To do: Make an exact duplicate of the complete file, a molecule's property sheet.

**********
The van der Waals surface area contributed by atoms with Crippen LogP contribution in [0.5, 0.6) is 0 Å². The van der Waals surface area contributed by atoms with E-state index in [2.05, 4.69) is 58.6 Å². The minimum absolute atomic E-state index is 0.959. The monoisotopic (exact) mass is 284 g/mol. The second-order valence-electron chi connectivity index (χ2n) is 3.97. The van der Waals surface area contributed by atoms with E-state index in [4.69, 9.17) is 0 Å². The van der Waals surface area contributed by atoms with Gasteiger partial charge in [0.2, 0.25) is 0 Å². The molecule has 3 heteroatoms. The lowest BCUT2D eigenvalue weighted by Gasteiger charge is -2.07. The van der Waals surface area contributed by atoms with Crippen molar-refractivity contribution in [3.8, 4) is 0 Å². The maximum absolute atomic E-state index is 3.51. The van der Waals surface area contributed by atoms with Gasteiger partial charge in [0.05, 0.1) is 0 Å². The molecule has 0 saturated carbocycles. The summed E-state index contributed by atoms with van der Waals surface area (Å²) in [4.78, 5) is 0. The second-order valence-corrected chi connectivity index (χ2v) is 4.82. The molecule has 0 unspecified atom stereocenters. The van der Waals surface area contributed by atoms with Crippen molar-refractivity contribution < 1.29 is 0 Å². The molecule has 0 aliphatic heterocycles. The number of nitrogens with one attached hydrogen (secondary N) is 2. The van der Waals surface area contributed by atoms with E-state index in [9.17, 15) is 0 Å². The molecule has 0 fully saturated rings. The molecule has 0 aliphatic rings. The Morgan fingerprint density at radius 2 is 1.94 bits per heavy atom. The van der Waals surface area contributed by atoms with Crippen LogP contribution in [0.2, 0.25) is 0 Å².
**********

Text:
The van der Waals surface area contributed by atoms with Crippen LogP contribution in [0.5, 0.6) is 0 Å². The van der Waals surface area contributed by atoms with E-state index in [2.05, 4.69) is 58.6 Å². The minimum absolute atomic E-state index is 0.959. The monoisotopic (exact) mass is 284 g/mol. The second-order valence-electron chi connectivity index (χ2n) is 3.97. The van der Waals surface area contributed by atoms with E-state index in [4.69, 9.17) is 0 Å². The van der Waals surface area contributed by atoms with Gasteiger partial charge in [0.2, 0.25) is 0 Å². The molecule has 3 heteroatoms. The lowest BCUT2D eigenvalue weighted by Gasteiger charge is -2.07. The van der Waals surface area contributed by atoms with Crippen molar-refractivity contribution in [3.8, 4) is 0 Å². The maximum absolute atomic E-state index is 3.51. The van der Waals surface area contributed by atoms with Gasteiger partial charge in [0.05, 0.1) is 0 Å². The molecule has 0 saturated carbocycles. The summed E-state index contributed by atoms with van der Waals surface area (Å²) in [4.78, 5) is 0. The second-order valence-corrected chi connectivity index (χ2v) is 4.82. The molecule has 0 unspecified atom stereocenters. The van der Waals surface area contributed by atoms with Crippen molar-refractivity contribution < 1.29 is 0 Å². The molecule has 0 aliphatic heterocycles. The number of nitrogens with one attached hydrogen (secondary N) is 2. The van der Waals surface area contributed by atoms with E-state index in [9.17, 15) is 0 Å². The molecule has 0 fully saturated rings. The molecule has 0 aliphatic rings. The Morgan fingerprint density at radius 2 is 1.94 bits per heavy atom. The van der Waals surface area contributed by atoms with Crippen LogP contribution in [0.2, 0.25) is 0 Å².